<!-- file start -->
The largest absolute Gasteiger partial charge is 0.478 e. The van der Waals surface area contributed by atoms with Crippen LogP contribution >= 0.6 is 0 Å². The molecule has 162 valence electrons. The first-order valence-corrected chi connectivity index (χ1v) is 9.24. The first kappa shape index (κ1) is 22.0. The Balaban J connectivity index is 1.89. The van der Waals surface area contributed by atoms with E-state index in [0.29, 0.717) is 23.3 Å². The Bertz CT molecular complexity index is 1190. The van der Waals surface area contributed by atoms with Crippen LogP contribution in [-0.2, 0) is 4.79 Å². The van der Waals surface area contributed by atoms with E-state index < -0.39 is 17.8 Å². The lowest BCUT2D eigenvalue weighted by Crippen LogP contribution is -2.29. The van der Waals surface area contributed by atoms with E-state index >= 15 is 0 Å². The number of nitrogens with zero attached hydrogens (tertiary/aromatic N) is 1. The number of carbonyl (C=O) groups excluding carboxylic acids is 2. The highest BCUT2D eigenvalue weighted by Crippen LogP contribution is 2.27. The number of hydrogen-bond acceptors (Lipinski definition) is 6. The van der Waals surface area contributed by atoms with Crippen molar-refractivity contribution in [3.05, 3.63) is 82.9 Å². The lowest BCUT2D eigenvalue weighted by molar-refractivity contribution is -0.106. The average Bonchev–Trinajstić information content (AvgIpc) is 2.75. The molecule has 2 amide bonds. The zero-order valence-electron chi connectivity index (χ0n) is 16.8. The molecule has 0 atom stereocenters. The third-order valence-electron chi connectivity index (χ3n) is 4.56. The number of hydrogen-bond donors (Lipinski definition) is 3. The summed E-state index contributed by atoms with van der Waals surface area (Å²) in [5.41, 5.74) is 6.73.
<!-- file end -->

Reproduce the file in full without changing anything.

The largest absolute Gasteiger partial charge is 0.478 e. The van der Waals surface area contributed by atoms with Crippen LogP contribution >= 0.6 is 0 Å². The molecule has 162 valence electrons. The first-order valence-corrected chi connectivity index (χ1v) is 9.24. The first kappa shape index (κ1) is 22.0. The Balaban J connectivity index is 1.89. The van der Waals surface area contributed by atoms with E-state index in [0.29, 0.717) is 23.3 Å². The Bertz CT molecular complexity index is 1190. The van der Waals surface area contributed by atoms with Crippen LogP contribution in [-0.2, 0) is 4.79 Å². The van der Waals surface area contributed by atoms with E-state index < -0.39 is 17.8 Å². The lowest BCUT2D eigenvalue weighted by Crippen LogP contribution is -2.29. The van der Waals surface area contributed by atoms with E-state index >= 15 is 0 Å². The number of nitrogens with zero attached hydrogens (tertiary/aromatic N) is 1. The number of carbonyl (C=O) groups excluding carboxylic acids is 2. The highest BCUT2D eigenvalue weighted by Crippen LogP contribution is 2.27. The number of hydrogen-bond acceptors (Lipinski definition) is 6. The van der Waals surface area contributed by atoms with Crippen molar-refractivity contribution in [3.05, 3.63) is 82.9 Å². The lowest BCUT2D eigenvalue weighted by molar-refractivity contribution is -0.106. The average Bonchev–Trinajstić information content (AvgIpc) is 2.75. The molecule has 2 amide bonds. The zero-order valence-electron chi connectivity index (χ0n) is 16.8. The molecule has 0 atom stereocenters. The third-order valence-electron chi connectivity index (χ3n) is 4.56. The number of hydrogen-bond donors (Lipinski definition) is 3. The summed E-state index contributed by atoms with van der Waals surface area (Å²) in [5.41, 5.74) is 6.73.